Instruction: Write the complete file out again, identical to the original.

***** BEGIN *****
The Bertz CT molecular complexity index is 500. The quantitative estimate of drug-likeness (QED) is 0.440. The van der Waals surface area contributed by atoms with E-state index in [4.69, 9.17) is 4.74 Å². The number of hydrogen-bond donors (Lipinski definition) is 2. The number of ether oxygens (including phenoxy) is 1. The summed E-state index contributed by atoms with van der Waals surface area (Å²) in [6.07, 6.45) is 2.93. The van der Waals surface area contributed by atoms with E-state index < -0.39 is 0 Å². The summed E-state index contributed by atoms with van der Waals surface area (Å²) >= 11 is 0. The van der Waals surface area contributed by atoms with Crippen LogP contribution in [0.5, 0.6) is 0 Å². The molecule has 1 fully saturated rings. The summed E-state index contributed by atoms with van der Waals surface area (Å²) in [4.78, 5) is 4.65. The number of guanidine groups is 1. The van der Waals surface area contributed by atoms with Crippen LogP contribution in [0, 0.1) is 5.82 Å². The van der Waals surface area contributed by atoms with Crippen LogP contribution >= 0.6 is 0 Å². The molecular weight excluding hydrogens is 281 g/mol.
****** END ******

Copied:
The Bertz CT molecular complexity index is 500. The quantitative estimate of drug-likeness (QED) is 0.440. The van der Waals surface area contributed by atoms with E-state index in [4.69, 9.17) is 4.74 Å². The number of hydrogen-bond donors (Lipinski definition) is 2. The number of ether oxygens (including phenoxy) is 1. The summed E-state index contributed by atoms with van der Waals surface area (Å²) in [6.07, 6.45) is 2.93. The van der Waals surface area contributed by atoms with E-state index < -0.39 is 0 Å². The summed E-state index contributed by atoms with van der Waals surface area (Å²) >= 11 is 0. The van der Waals surface area contributed by atoms with Crippen LogP contribution in [0.5, 0.6) is 0 Å². The molecule has 1 fully saturated rings. The summed E-state index contributed by atoms with van der Waals surface area (Å²) in [4.78, 5) is 4.65. The number of guanidine groups is 1. The van der Waals surface area contributed by atoms with Crippen LogP contribution in [0, 0.1) is 5.82 Å². The van der Waals surface area contributed by atoms with Crippen LogP contribution >= 0.6 is 0 Å². The molecular weight excluding hydrogens is 281 g/mol.